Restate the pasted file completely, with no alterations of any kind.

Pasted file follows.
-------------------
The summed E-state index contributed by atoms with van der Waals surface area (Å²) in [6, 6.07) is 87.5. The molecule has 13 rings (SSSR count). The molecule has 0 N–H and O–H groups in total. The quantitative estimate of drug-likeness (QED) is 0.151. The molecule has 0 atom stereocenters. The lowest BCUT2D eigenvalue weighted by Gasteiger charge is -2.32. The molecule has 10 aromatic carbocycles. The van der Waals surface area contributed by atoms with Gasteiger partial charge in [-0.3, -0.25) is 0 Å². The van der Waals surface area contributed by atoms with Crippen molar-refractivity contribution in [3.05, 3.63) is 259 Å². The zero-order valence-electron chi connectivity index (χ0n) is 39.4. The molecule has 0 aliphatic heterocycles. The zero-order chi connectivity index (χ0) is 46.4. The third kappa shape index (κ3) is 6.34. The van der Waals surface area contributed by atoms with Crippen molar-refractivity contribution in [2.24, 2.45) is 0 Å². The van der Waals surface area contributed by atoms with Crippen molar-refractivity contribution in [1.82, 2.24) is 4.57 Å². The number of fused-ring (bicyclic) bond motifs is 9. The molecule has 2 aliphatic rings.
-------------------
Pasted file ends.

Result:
The summed E-state index contributed by atoms with van der Waals surface area (Å²) in [6, 6.07) is 87.5. The molecule has 13 rings (SSSR count). The molecule has 0 N–H and O–H groups in total. The quantitative estimate of drug-likeness (QED) is 0.151. The molecule has 0 atom stereocenters. The lowest BCUT2D eigenvalue weighted by Gasteiger charge is -2.32. The molecule has 10 aromatic carbocycles. The van der Waals surface area contributed by atoms with Gasteiger partial charge in [-0.3, -0.25) is 0 Å². The van der Waals surface area contributed by atoms with Crippen molar-refractivity contribution in [3.05, 3.63) is 259 Å². The zero-order valence-electron chi connectivity index (χ0n) is 39.4. The molecule has 0 aliphatic heterocycles. The zero-order chi connectivity index (χ0) is 46.4. The third kappa shape index (κ3) is 6.34. The van der Waals surface area contributed by atoms with Crippen molar-refractivity contribution in [2.24, 2.45) is 0 Å². The van der Waals surface area contributed by atoms with Crippen molar-refractivity contribution in [1.82, 2.24) is 4.57 Å². The number of fused-ring (bicyclic) bond motifs is 9. The molecule has 2 aliphatic rings.